Just as you would not seek the care of a dentist for a filling, and then also seek his input on what haircut you should get, and then let him/her try to implement that haircut for you, so should you not hand every aspect of your divorce to a divorce lawyer.  There are others that may be more appropriate to help with some aspects of a divorce—such as a divorce coach.

When I inform clients that there is such thing as a “divorce coach,” reactions vary.  Sometimes clients roll their eyes, thinking I’m just trying to sell them a fancy up-charge to the divorce process; some clients chuckle, thinking that I’m joking; and some clients immediately dismiss the thought of a divorce coach with phrases such as “oh no, we’re going to do this amicably,” or “why would I need that?  We already know how we’re going to divide everything.”

And yet, sometimes clients are elated, because they see the price tag associated with an hour of my time, as compared to an hour of a divorce coach’s time, and they instantly understand the cost benefit analysis. Here are the facts:

Divorce coaches are real.  In fact, the American Bar Association defines divorce coaching as a “flexible, goal-oriented process designed to support, motivate, and guide people going through divorce to help them make the best possible decisions for their future…”  As I like to tell people, my job is to restructure a family—not to destroy it—particularly for those clients who have children with their spouse or partner.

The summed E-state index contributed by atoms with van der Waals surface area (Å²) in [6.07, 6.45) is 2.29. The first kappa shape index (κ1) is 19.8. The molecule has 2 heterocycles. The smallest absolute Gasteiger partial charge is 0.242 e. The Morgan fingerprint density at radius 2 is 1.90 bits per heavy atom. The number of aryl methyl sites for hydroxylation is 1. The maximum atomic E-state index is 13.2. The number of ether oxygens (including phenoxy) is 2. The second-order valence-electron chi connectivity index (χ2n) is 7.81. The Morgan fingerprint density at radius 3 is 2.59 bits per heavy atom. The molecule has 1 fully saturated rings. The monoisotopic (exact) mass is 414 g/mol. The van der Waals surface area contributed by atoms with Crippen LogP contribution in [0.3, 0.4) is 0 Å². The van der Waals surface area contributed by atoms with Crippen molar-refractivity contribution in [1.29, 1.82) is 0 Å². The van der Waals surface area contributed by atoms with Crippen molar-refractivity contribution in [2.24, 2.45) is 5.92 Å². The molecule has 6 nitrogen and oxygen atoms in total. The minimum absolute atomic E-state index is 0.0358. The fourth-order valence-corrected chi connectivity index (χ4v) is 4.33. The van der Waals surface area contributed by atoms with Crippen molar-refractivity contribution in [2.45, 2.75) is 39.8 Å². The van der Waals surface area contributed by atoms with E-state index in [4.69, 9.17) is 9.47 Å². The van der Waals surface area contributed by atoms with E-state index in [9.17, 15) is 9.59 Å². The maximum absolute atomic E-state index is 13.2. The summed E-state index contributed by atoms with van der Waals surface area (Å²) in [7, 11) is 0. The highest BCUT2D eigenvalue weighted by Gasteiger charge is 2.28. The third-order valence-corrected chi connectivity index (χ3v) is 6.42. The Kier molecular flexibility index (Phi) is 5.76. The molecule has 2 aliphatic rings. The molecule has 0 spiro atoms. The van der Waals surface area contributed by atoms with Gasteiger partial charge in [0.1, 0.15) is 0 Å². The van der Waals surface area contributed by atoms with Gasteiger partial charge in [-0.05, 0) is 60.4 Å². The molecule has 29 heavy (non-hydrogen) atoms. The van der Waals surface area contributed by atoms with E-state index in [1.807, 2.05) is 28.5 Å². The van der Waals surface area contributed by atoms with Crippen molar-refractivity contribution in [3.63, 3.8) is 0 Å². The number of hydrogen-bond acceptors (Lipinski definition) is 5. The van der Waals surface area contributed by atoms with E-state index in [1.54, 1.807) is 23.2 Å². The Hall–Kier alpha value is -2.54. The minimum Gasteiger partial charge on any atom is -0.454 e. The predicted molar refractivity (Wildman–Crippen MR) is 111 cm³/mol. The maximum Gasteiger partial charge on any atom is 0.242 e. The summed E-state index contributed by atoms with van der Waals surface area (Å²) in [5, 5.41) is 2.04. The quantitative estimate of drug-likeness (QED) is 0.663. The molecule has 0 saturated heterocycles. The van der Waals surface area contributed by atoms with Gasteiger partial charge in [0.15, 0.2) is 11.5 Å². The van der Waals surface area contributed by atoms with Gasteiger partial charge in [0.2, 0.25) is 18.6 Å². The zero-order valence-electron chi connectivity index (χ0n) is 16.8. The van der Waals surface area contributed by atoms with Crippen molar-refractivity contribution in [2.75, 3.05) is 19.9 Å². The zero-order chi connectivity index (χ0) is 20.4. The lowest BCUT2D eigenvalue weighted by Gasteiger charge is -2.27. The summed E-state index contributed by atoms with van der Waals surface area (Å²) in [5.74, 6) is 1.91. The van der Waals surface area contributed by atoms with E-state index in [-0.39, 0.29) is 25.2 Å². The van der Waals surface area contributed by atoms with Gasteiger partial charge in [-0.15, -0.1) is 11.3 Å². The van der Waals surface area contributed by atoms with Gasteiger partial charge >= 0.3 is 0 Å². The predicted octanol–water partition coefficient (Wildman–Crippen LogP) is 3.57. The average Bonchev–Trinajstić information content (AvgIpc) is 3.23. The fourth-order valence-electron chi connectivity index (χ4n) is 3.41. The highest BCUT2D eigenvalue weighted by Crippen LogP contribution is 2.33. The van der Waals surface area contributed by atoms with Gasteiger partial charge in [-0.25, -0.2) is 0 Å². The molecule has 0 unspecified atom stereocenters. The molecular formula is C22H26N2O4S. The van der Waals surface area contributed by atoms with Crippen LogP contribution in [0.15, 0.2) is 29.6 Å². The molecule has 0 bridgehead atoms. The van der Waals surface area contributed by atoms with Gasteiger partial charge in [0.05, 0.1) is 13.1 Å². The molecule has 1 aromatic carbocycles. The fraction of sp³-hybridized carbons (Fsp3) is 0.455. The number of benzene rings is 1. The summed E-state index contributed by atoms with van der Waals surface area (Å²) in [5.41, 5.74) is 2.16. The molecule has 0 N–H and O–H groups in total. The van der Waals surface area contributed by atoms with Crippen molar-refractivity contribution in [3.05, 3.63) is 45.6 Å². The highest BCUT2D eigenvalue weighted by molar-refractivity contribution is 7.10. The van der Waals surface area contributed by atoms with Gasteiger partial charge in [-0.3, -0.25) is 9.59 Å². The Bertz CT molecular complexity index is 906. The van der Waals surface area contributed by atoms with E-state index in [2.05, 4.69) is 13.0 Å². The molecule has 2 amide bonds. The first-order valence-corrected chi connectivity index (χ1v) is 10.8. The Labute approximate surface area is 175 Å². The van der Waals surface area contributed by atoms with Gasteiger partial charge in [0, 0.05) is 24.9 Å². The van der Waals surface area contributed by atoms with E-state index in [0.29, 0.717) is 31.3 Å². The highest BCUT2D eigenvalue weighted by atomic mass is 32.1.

Divorce coaches are trained professionals.  They are skilled not only in the fields of mental health issues and counselling, but in understanding the uniquely nuanced stressors and triggers inherent in the divorce process, including communication barriers that may or may have not existed when the marriage was intact, and how to overcome those barriers.

Divorce coaches can save you emotional stress. For the sake of your own mental health, as well as the health of any children involved, clear goals, concerns, and communication while restructuring your family is key.  Divorce coaches help clarify all of these areas and work with one or both clients to ensure everyone emerges as intact as possible.

Divorce coaches can save you money.  While varying, the average cost of an hour with a divorce coach is less than half the cost of an hour with a lawyer.

This is not to say that you only need a divorce coach—you still need a divorce lawyer, too, but it is good to divide the issues and compartmentalize where appropriate, so that you get the proper care for the proper issues.  For example, “heavy” financial issues, such as setting child support or maintenance, require the involvement of a lawyer.  “Softer” issues, such as determining how best to communicate with your soon-to-be ex-spouse regarding daily transportation of your children to and from their myriad activities, requires the skill of a divorce coach.

When utilized strategically and in tandem, a divorce coach can supplement the divorce process to save you time, money, emotional stress, and ultimately help preserve relationships as your family is restructured.  While divorce may leave some with regrets, I have yet to have a client avail themselves of a divorce coach and regret the decision.

Aubrey J. Parker, Partner